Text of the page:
For example, survival in the animistic worldview hinges on the ability to have clear, meaningful, and effective visions, a capacity Odysseus relies upon in his battle to free his enchanted men from Circe and in ferreting out the spirit of Tiresias in Hades. According to anthropologist Reichel-Dolmatoff, among the Tukano Indians of the Colombian Amazon, the shaman’s “vision must not be blurred, his sense of hearing must be acute; that is, he must be able to distinguish clearly the images that appear to his mind while in a state of trance, and to understand the supernatural voices speaking to him.”17
In addition, much as Odysseus displays a boldness of inquiry into the perilous regions of the spiritual topography he encounters, the driving force for the Tukano shaman is “a passionate interest in learning more and more about the powers he perceives in his vision . . . a truly intellectual interest in the unknown; and…the personal satisfaction of ‘knowing’ things which others are unable to grasp.”18
Yet, beyond the insatiable curiosity Odysseus is celebrated for, episodes like his entering trance within the highly intoxicating, rapturous song of the Sirens share characteristics with the voluntarily undergone initiatory ordeal: his binding, exposure to the elements, and laying bare of his psyche to the penetration of supernatural powers. Among indigenous cultures, it is understood that “‘shamanic death’ and reintegration are necessary, for they lead to a stronger mental state, enabling the shaman to negotiate more effectively with powerful spirits.”19
A charming illustration of Odysseus’ mature animistic perception is shown in a little scene between the newly reunited Odysseus and his son Telemachus.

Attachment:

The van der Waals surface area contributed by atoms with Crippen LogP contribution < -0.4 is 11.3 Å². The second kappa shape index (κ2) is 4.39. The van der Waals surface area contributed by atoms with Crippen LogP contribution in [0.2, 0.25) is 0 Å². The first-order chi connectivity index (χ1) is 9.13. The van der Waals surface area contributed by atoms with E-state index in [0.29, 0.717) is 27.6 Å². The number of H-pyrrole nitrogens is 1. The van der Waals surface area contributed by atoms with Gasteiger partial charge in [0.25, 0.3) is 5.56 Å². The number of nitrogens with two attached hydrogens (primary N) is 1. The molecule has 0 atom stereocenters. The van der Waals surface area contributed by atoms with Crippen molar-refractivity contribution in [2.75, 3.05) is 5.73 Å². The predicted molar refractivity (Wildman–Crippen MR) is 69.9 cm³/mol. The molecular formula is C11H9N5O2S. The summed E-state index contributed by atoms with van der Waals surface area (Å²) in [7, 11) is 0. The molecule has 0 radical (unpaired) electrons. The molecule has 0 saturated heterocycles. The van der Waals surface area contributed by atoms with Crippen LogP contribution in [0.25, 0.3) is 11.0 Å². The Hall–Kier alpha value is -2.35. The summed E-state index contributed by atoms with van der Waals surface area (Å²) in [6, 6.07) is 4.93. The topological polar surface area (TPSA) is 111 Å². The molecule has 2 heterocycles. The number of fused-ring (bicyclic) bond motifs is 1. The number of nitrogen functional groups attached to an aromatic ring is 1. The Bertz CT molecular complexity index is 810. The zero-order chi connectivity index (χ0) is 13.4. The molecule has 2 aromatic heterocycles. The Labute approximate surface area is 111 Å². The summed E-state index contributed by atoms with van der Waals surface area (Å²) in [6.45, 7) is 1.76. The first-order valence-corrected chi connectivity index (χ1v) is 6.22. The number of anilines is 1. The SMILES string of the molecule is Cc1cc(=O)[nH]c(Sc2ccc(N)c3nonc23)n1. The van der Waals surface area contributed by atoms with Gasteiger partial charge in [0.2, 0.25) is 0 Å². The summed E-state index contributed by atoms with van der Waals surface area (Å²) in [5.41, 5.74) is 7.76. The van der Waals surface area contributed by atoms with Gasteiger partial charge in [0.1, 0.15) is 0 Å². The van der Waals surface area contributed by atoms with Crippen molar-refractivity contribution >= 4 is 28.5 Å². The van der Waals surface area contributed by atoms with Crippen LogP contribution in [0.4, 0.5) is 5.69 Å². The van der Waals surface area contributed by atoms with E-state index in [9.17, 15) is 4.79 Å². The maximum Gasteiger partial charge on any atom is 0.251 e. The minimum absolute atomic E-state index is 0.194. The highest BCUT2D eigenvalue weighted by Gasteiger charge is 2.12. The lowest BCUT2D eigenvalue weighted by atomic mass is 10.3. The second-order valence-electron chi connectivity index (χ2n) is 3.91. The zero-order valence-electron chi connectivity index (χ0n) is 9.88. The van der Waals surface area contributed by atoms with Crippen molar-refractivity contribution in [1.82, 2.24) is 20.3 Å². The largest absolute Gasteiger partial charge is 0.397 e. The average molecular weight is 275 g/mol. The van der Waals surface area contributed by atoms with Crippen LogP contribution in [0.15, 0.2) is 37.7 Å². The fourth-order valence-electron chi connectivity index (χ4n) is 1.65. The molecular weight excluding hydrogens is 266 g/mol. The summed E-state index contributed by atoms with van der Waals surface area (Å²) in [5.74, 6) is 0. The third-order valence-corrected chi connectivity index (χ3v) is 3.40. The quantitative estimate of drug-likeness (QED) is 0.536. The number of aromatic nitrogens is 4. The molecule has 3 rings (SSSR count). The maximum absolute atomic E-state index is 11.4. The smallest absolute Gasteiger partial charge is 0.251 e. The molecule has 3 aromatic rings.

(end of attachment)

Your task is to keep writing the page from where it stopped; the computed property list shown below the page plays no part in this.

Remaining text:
As they enter the darkened hall of the palace on Ithaca, Pallas Athena goes striding before them, lifting a golden lamp that casts a dazzling brilliance. “‘Father,’ Telemachus suddenly bursts out, ‘oh what a marvel fills my eyes! Look, look there—all the sides of the hall, the handsome crossbeams, pinewood rafters, the tall columns towering—all glow in my eyes like flaming fire! Surely a god is here—one of those who rule the vaulting skies!” (Odyssey 19.37-43).
Odysseus, that old hand dealing with spirits, has little tolerance for his son’s visionary naïveté. He roundly rebukes Telemachus for his lack of control: “Quiet! Get a grip on yourself. No more questions now. It’s just the way of the gods who rule Olympus. Off you go to bed” (Odyssey 19.44-47).
The Visionary Experience
One feature of cultures whose worldview is grounded in animistic perception is the practice of otherworld journeying. Such journeying, as is illustrated in the Odyssey, is often utilized as a diagnostic method. Such visionary experiences seek to disclose the character of disease, for example, and to discover an appropriate remedy. They can also, as in Menelaus’ ambush of Proteus, uncover the hidden causes of a series of unfortunate or tragic events.
There is strong evidence that Odysseus’ narrative of his journey into the spiritual topography of Hades, while filled with the pathos and elevation of sentiment into noble feeling characteristic of the Homeric age, owes its narrative structure to this primordial practice. Yet, there has been little attempt to understand the structure and technique of his visionary journey in the light of anthropological accounts of shamanic practices.
When Odysseus arrives where the rivers of the underworld converge at a grove sacred to Persephone, he digs a trench into which he first pours drink offerings of milk, honey, wine, and water to the spirits of the dead, and then, slitting the throats of two sheep, summons the dead.20
As the phantasmagoric mob surges out, Odysseus struggles to hold his ground and prevent them from drinking the blood. There is a sense of the realm of Hades bursting its confines, flowing with tsunami-like strength into the human realm. In Odysseus’ activity we are witnessing what anthropologist Reichel-Dolmatoff describes as the Tukano shaman’s “power of penetration,” which allows entry into permeable consciousness while retaining individual character and purpose:
…a capacity to enter a trance and to undertake the magical flight that permits the payé to leave the biosphere and penetrate to another existential plane. A payé is at bottom a specialist in developing this rupture of levels in a spatial, ecstatic sense as well as in the sense of passing from one conceptual unit of time to another.”
“Such ecstasy,” Reichel-Dolmatoff concludes, “is equivalent to death.”21